Main screen with inventory browser (left) and metric chart

The main screen shows a tree view on the left that displays the feeds as top level elements. Opening a feed will show recursively the resources and metrics. Clicking on a metric gets it charted on the right side.

Alerts and Events
Alert and Event list

A menu item in the main screen opens the alerts browser that allows to peek at alerts and events in the system.

Like in the main screen, there is a context menu that will allow to view the raw object as shown below:

Raw event display
Raw display of an event

Custom components

The time range picker on the main screen and alert screen is a custom component, that was implemented once with a .fxml file and some Ruby code:

class TimePicker < Java::javafx::scene::layout::HBox
  include JRubyFX::Controller

  fxml 'TimePicker.fxml'

  def initialize(caller, callback)

Including it is pretty simple too:

    box = find '#alertEventTopBox'
    box.children.add time_picker(self, :set_time_range)

In the first line we find the HBox to add the picker and then just add it to the children of the box. Done.

Running and code

HawkFX is available on my GitHub account at To run the tool you need JRuby 9

If you are using rvm you can select it via

rvm use jruby-

install and use bundler to install the required gems

gem install bundler bundle install

then run

jruby hawkfx.rb

Enjoy! :-)

Tuesday, May 03, 2016

Presenting at ManageIQ Design Summit 2016

I have the luck to go to the ManageIQ Design Summit 2016 in Mahwah, New Jersey at the beginning of June. And not only that, but also to be able to present there (more about this in a moment).

You may be looking at the web site of ManageIQ or the Design summit and think "why the heck is the Java and JBoss guy talking at a Ruby conference"? And the answer is simple:

Hawkular and ManageIQ are collaborating on the future of Middleware management.

And so I will talk about "Adding middleware to the game", describing the current state of Red Hat middleware and monitoring with RHQ and Hawkular, the integration with ManageIQ that we are already working on. And also the path and vision going forward.

ManageIQ has all the knowledge about the operating system and infrastructure the Middleware servers are running on, where Hawkular only provides some basic information. ManageIQ on the other hand has no notion of applications yet, wich is the domain of Hawkular. ManageIQ can also be used to provision new VMs and containers with Middleware in them, which can then be monitored and managed by Hawkular.

If you are close by, join me :)

NB: while I am there I will try find some of the nearby Geocaches, as New Jersey is still missing on my list (as so many other states in he US :)

Saturday, April 23, 2016

Welcome GSoC 2016 Students to JBoss

JBoss.Org has the luck of being selected as one of the mentoring organizations for this years issue of Google Summer of Code.

On Friday April 22nd, Google has announced the 10 students that will all work with JBoss. Those students with their project are:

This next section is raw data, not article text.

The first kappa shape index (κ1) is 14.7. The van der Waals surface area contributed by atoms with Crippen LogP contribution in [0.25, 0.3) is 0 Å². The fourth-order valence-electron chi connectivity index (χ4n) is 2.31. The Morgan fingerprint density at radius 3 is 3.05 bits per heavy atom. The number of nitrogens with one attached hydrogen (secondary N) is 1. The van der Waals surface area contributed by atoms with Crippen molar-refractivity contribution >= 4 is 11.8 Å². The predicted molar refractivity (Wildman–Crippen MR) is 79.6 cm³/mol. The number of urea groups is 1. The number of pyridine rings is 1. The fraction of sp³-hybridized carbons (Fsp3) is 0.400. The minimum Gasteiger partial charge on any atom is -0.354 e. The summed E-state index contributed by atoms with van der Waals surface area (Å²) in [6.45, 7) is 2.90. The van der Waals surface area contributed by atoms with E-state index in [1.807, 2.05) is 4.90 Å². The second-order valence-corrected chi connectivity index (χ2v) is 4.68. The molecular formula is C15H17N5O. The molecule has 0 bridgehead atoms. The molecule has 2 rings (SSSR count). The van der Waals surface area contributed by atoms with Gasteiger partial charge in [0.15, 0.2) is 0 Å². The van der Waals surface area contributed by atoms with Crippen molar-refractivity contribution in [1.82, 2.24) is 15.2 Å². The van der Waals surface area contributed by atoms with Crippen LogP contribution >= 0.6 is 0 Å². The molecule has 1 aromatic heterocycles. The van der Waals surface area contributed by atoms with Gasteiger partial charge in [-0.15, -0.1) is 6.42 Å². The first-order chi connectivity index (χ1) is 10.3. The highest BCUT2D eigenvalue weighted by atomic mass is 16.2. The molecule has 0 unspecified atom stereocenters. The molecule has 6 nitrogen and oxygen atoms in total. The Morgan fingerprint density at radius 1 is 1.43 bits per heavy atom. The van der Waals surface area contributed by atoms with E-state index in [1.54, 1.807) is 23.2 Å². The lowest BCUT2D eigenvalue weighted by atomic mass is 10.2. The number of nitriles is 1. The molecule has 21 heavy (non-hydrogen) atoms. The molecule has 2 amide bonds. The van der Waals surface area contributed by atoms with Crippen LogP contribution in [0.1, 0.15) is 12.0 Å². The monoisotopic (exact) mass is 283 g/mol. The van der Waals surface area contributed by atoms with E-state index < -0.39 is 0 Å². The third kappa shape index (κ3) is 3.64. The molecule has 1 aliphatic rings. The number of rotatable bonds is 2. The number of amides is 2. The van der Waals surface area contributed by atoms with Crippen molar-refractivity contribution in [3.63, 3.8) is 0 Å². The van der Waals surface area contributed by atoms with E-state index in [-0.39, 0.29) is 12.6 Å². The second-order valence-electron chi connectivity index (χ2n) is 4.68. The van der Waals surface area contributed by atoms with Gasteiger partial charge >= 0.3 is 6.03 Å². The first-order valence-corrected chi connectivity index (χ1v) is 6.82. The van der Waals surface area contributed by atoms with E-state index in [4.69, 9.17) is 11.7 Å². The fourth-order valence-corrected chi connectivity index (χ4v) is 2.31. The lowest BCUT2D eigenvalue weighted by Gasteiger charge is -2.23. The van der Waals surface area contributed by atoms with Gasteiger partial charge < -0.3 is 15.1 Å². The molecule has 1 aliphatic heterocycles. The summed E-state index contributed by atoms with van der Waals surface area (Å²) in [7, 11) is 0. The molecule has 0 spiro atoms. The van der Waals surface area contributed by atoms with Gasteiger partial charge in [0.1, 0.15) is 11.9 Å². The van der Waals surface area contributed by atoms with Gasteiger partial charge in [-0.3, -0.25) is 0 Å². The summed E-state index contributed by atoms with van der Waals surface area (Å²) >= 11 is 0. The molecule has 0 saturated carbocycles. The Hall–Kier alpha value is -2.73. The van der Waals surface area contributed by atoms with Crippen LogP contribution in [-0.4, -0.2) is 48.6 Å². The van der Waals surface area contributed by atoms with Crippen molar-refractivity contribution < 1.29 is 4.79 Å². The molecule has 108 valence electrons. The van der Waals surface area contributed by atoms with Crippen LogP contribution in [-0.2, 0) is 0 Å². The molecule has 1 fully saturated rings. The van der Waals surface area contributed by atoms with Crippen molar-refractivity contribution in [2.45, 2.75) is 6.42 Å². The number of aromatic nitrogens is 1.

• Idel Pivnitskiy: AeroGear WebPush and UnifiedPush Server integration
  • rohitmohan96: Ceylon Markdown
  • Lucas Werkmeister: Ceylon TypeScript Loader
  • Samuel Richardson: Drools Rules in Minecraft
  • Anton Gabov: Smart HTTP/2-based protocol for Infinispan
  • Austin Ko: Hawkular-agent For Vert.x
  • mincongh: Hibernate Search: JSR 352 batch job for re-indexing entities
  • Anuj Garg: Improve existing Android client of Hawkular
  • Tugba: Teiid HDFS Translator/Connector
  • dimcho: Test scheduling for large test suites

We also want to thank all the other students for their in total over 70 proposals that they have submitted.

See also the GSoC project page for more details and the announcement post from Google for further information.

Sunday, March 20, 2016

Playing with JRubyFX

I started looking at JRubyFX as a combination of using a proven UI solution with Ruby as the programming language and I have to admit that I am impressed with how little it takes to get a UI done -- especially when it is driven by FXML.

Unfortunately the learning curve is steep, as one has to learn JavaFX and the special way JRubyFX calls the JavaFX classes and methods. And unfortunately, Google is not returning too much results here.

Anyway: this little code already creates GUI and populates a TreeView with elements it pulls from a remote server.

require 'jrubyfx'
require 'hawkular_all'

fxml_root File.dirname(__FILE__)

class HawkFx < JRubyFX::Application

  def start(stage)
    with(stage, title: 'Hello World!', width: 800, height: 600) do
      fxml HawkFxController

class HawkFxController
  include JRubyFX::Controller
  fxml 'fxmain.fxml'

  def login # callback from the login button
    creds = { :username => 'jdoe' ,
              :password => 'password' }
    url = 'http://localhost:8080/hawkular/inventory'
    @inventory_client =, creds)
    @tenant = @inventory_client.get_tenant
    @FXMLtextArea.text = "Tenant: #{@tenant}"
    feeds = @inventory_client.list_feeds



  def show_initial_tree(feeds)
    tree_root = tree_item('Feeds') do
      feeds.each do |feed|
        item = tree_item(feed) # this already adds the item to the root
    # bind to the view from fxml

    tree_root.setExpanded true